In some ways, yes, but, for me, there are key differences. I do adhere to the belief that with writing, much as with children, we have only limited control over the process. When I teach writing, I say that there is the story we want to write, and the story that wants to be written, and our job is to be open enough to navigate the tension between them. I think that is not dissimilar to raising children, in that we have influence as parents, of course, but we know from decades of nature-nurture debate that our influence only goes so far. Genetics, the outside world, and our children’s own desires will also play key roles in who our children become. For me, that’s about where the similarities between writing and parenting end, though. I mean, with a book, if the writing is too difficult or if you aren’t happy with how it is turning out, you can decide to set it in a drawer for a few weeks, months, or years — or forever if you like. You cannot do that with children. You must show up for them even when you are exhausted, afraid, or unsure. You must persist with your best effort, no matter whether you like, in that moment, who your child is becoming. Also, your grown children will continue to need you. Sometimes even more than they did when they were babies. The risks and complexities of navigating adulthood are in many ways more dangerous than any part of raising a healthy infant. This is why motherhood is both deeply and gloriously transformative, in the best imaginable ways, while also being inevitably painful.
Other critics have talked about the elliptical structure of your book, where memories don’t quite stay in the past. Was that a conscious choice? What were you hoping to convey about our pasts?
At one point in the book the narrator says, “It takes so long to become anything. Especially yourself.” And I believe that — that we are always in this process of becoming. We are human beings, and being is a verb, not a noun. We’re evolving always, or, at least, we should be. Sometimes that means letting go of old ideas of who we are. Sometimes it means circling back to experiences we thought were behind us, but really are not, because, as Einstein tells us, past, present, and future are just an illusion. Everything is now. Which is hard on the one hand, because it means nothing is every truly “behind us.” There’s no such thing. We’re always carrying our former selves and former experiences within us. But the idea that everything is now is wonderful, too, because it means we have chance after chance to reorganize our understanding of our experiences and of who we are, and who we want to be. For me, that’s a crucial part of what cellular memory and epigenetics are all about. I find it wonderfully hopeful.
Why did you write this as a collection of essays rather than a single book?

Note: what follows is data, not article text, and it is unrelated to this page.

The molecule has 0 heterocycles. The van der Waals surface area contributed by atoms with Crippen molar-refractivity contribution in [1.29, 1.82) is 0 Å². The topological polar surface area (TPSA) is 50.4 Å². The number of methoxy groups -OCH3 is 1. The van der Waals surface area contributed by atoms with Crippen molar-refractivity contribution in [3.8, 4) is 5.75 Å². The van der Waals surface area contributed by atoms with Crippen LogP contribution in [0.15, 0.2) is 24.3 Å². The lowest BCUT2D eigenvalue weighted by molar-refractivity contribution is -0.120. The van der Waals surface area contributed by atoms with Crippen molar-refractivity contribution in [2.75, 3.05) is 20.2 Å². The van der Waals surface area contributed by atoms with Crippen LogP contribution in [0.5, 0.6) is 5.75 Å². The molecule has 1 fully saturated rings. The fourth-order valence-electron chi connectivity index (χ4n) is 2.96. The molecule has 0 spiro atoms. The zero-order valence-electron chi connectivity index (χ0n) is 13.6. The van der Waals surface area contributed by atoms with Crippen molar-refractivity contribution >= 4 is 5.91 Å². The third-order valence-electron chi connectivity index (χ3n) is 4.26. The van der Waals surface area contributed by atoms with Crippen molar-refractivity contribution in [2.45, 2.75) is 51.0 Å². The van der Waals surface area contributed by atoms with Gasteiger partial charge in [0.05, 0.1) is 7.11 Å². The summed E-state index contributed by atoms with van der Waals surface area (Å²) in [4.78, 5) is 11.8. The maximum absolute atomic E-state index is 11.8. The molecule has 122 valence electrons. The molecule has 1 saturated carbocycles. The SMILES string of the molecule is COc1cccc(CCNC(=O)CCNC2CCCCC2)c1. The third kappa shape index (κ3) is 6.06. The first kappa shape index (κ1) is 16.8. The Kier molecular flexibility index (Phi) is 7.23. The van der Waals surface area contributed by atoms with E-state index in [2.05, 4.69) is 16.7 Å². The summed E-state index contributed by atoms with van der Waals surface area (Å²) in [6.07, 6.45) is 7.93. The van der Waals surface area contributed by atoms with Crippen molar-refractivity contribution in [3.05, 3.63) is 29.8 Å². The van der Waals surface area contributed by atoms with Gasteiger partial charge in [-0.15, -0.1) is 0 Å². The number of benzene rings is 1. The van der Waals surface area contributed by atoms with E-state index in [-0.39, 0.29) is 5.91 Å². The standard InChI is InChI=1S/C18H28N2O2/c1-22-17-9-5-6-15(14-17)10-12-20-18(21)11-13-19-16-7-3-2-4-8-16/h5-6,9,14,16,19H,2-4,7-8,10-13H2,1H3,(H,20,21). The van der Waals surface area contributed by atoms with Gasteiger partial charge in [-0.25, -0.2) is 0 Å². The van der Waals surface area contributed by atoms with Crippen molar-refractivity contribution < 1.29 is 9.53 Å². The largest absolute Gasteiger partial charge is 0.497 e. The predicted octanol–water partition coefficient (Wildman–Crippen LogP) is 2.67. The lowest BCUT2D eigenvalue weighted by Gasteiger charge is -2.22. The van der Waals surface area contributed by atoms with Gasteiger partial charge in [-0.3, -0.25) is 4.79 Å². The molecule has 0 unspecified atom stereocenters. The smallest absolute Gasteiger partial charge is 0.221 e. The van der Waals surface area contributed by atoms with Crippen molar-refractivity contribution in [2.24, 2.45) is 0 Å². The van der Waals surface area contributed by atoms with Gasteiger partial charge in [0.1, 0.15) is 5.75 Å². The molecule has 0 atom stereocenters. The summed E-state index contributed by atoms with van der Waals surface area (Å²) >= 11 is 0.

It was very complicated trying to find the right structure for this book. In reality, many of the pieces in the book were originally written as stand-alone essays and stories, several of which were published between 2015 and 2020. It was around 2016 that I realized that these essays and stories were adding up to something — were “talking to each other” and trying to become a book. At that point, I started taking them apart, sort of surgically dividing each essay into smaller fragments and then arranging all of those fragments contiguously in a more or less chronological order. That version of the book became my creative thesis for my MFA. After graduation in 2017, I spent some time reconsidering the manuscript, and I actually did one complete rewrite and expansion that resulted in what was essentially an autobiographical novel. I think the main reason I did that was because I had worked with Dorothy Allison at Tin House in 2016. She is one of my top literary heroes, and that’s how she built her first book, Bastard Out of Carolina — by stitching together stories. So I did that major rewrite over the course of 2018, a year that included two month-long artist residencies, one at Brush Creek in Wyoming and one at Millay Colony in New York. That process was clarifying in so many ways, and I learned so much about myself, my story, and the book I was trying to write. I wasn’t entirely convinced of the outcome, but I decided to fly it up the flagpole, so to speak, by entering the manuscript into the Autumn House first novel contest in 2019. It did not win, but it was chosen as a finalist, and I was encouraged enough to look again at the manuscript and try one more time to see if perhaps the bones of its best structure were, in the end, already there in the pieces I had written as stand-alone essays. At that point, I was finally able to see the elliptical structure and the way it so aptly represented the nature of life, the way trauma and healing seesaw and spiral as we evolve, heal, and, if we are fortunate, become our whole selves over time. From there, everything fell into place. I reworked all of the individual pieces to make them work in book form, and I wrote some new ones that felt crucial to the narrative arc. And my daughter and I co-wrote the second to last essay, Bent, which I think casts a sweeter light on the entire book while at the same time acknowledging that trauma does in fact live in our bodies forever. Writing that piece with my daughter Lillie was one of the most gratifying experiences I have ever had as a writer or a mother, and it was made only more wonderful because it was my daughter’s idea. I love Lillie’s voice in that essay, and the lustrous way it reverberates.